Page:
Probably the only show at the Fringe this year where the audience is asked to take a bow, Ben Maier’s one-man play An Imaginary Circus is every bit as surreal and eclectic as the title suggests.
In a desperate attempt to save the local glass factory, a young man attempts to put on a circus. His casting call is answered not by acrobats but by three people with stories to tell. A musician who was born deaf but can now hear; a poet inspired by his first love; and a young woman searching for her missing mother, a mysterious circus performer.
The storytelling is at times extremely vivid. Maier uses his body and his environment as much as words to tell his four stories, and the characters he creates are distinguised by body language as well as voice and accent; his depiction of deafness and of shock and amazement at suddenly experiencing sound for the first time is a definite highlight. At its best, it truly does transport you away from the cellar of the Fiddlers Elbow to the countryside of eastern europe.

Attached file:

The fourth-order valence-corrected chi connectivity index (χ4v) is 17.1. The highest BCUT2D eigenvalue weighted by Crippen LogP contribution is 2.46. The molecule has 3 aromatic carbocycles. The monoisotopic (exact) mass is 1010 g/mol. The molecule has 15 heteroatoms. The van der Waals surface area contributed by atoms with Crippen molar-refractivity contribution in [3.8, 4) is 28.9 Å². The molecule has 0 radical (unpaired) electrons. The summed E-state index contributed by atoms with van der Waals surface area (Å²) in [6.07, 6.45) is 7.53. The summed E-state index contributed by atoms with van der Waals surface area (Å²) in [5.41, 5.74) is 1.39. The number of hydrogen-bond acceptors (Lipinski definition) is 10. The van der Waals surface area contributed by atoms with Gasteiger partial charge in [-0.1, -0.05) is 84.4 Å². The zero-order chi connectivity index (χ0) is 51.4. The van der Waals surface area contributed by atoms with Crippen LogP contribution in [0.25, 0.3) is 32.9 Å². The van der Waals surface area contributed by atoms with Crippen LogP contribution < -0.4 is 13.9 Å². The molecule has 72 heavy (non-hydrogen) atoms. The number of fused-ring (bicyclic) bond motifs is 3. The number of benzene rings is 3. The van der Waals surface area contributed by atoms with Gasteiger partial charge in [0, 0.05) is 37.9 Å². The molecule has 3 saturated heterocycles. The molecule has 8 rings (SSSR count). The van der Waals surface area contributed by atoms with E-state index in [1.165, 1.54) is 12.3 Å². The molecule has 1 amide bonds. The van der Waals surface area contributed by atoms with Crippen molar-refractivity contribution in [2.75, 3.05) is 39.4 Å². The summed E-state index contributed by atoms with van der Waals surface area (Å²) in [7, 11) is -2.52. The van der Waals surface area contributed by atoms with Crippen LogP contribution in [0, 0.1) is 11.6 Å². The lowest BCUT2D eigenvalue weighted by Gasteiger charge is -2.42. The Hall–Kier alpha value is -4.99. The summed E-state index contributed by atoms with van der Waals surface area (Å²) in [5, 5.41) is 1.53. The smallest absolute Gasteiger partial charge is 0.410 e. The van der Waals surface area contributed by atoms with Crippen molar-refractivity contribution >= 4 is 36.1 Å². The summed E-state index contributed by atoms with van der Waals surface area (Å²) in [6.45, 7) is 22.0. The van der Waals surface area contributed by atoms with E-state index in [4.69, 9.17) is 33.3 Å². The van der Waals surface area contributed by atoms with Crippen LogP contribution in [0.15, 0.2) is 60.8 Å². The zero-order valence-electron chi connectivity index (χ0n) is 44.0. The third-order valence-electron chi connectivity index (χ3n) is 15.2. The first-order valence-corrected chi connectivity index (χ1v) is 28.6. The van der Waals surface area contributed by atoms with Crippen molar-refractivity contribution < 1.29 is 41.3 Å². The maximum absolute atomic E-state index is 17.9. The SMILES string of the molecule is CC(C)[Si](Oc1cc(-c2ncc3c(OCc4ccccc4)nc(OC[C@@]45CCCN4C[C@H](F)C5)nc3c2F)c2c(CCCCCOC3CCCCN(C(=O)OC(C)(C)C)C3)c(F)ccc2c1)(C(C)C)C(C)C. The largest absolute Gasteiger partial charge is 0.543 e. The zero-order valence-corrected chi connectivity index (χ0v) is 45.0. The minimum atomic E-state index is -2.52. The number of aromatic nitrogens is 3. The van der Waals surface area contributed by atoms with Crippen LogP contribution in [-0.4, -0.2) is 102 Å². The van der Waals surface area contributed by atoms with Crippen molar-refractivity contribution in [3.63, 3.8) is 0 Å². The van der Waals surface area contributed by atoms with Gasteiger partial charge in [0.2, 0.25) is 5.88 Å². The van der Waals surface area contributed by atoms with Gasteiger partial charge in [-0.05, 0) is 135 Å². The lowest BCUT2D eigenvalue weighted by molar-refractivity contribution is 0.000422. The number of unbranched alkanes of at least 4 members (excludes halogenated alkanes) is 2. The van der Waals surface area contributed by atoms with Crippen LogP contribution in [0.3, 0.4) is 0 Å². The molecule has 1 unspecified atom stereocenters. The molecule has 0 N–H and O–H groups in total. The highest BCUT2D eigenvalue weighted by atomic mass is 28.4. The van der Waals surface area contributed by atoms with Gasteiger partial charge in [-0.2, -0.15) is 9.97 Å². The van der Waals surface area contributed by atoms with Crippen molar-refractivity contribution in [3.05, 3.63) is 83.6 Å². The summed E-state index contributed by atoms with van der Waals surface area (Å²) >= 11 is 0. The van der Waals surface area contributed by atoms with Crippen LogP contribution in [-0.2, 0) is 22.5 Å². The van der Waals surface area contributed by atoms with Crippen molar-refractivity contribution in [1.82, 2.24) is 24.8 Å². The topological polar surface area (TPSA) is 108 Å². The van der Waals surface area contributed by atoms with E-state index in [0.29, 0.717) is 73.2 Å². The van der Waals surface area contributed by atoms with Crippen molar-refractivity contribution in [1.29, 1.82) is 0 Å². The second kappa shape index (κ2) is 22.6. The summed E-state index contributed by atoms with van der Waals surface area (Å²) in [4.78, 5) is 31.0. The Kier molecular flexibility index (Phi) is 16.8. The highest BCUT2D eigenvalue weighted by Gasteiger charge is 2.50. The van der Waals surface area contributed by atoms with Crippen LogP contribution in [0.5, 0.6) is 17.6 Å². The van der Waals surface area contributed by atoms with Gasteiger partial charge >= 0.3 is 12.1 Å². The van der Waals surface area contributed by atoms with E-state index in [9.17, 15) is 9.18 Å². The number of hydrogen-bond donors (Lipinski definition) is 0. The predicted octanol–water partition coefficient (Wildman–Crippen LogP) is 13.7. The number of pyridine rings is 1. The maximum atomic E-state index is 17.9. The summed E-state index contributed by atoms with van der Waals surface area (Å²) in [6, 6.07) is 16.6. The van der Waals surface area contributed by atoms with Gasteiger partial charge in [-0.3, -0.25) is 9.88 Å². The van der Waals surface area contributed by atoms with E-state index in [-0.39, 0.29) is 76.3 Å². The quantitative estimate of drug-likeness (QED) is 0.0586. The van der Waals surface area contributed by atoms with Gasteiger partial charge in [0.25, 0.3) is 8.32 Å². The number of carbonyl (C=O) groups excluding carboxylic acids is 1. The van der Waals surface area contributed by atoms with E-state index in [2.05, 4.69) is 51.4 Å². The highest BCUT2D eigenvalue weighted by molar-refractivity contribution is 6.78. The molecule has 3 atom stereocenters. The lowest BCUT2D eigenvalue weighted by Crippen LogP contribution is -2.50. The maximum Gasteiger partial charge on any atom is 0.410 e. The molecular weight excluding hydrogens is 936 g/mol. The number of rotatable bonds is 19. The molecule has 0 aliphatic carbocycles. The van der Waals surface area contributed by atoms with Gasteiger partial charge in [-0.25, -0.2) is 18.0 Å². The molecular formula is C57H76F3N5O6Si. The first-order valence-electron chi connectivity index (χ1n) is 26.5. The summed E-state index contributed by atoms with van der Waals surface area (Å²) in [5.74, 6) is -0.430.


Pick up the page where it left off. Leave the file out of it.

This is a play which exists in three dimensions. The audience becomes not only part of the performance space, but also part of the performance; prepare to be handed postcards, flowers and even musical instruments, to be asked to clap, and to be invited up on stage in an experience so interactive that it borders on pantomime.
While fun, witty and sometimes very effective, the audience participation element often undercuts the illusion that had been so skillfully created – it can be hard to suspend your disbelief when an important character is played by an audience member who can only deliver one line!
However, An Imaginary Circus is dynamic, energetic and skillful in its blending of music, poetry and storytelling. It could be much slicker, but for a free show it’s a whole lot of fun.